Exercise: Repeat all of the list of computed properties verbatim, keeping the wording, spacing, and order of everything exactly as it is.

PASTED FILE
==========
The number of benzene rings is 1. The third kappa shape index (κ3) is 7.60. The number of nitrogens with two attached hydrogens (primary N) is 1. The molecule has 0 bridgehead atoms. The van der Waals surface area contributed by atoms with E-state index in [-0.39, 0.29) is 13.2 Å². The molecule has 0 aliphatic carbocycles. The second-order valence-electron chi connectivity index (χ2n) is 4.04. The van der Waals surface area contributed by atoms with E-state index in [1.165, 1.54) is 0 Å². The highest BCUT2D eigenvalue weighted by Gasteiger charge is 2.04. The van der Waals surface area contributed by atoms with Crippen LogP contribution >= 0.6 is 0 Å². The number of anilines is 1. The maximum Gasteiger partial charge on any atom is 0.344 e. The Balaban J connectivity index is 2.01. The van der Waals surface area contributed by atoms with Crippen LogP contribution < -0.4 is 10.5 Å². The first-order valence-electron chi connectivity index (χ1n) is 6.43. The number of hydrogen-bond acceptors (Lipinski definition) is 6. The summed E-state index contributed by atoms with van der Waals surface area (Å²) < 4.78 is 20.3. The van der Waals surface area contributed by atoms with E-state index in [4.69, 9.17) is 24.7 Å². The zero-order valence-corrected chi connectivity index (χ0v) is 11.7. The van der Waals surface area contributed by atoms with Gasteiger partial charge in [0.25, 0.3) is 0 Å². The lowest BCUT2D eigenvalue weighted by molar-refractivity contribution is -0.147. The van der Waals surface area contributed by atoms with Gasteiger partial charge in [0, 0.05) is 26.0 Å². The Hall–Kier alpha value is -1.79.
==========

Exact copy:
The number of benzene rings is 1. The third kappa shape index (κ3) is 7.60. The number of nitrogens with two attached hydrogens (primary N) is 1. The molecule has 0 bridgehead atoms. The van der Waals surface area contributed by atoms with E-state index in [-0.39, 0.29) is 13.2 Å². The molecule has 0 aliphatic carbocycles. The second-order valence-electron chi connectivity index (χ2n) is 4.04. The van der Waals surface area contributed by atoms with E-state index in [1.165, 1.54) is 0 Å². The highest BCUT2D eigenvalue weighted by Gasteiger charge is 2.04. The van der Waals surface area contributed by atoms with Crippen LogP contribution >= 0.6 is 0 Å². The number of anilines is 1. The maximum Gasteiger partial charge on any atom is 0.344 e. The Balaban J connectivity index is 2.01. The van der Waals surface area contributed by atoms with Crippen LogP contribution < -0.4 is 10.5 Å². The first-order valence-electron chi connectivity index (χ1n) is 6.43. The number of hydrogen-bond acceptors (Lipinski definition) is 6. The summed E-state index contributed by atoms with van der Waals surface area (Å²) < 4.78 is 20.3. The van der Waals surface area contributed by atoms with E-state index in [4.69, 9.17) is 24.7 Å². The zero-order valence-corrected chi connectivity index (χ0v) is 11.7. The van der Waals surface area contributed by atoms with Gasteiger partial charge in [0.25, 0.3) is 0 Å². The lowest BCUT2D eigenvalue weighted by molar-refractivity contribution is -0.147. The van der Waals surface area contributed by atoms with Gasteiger partial charge in [0, 0.05) is 26.0 Å². The Hall–Kier alpha value is -1.79.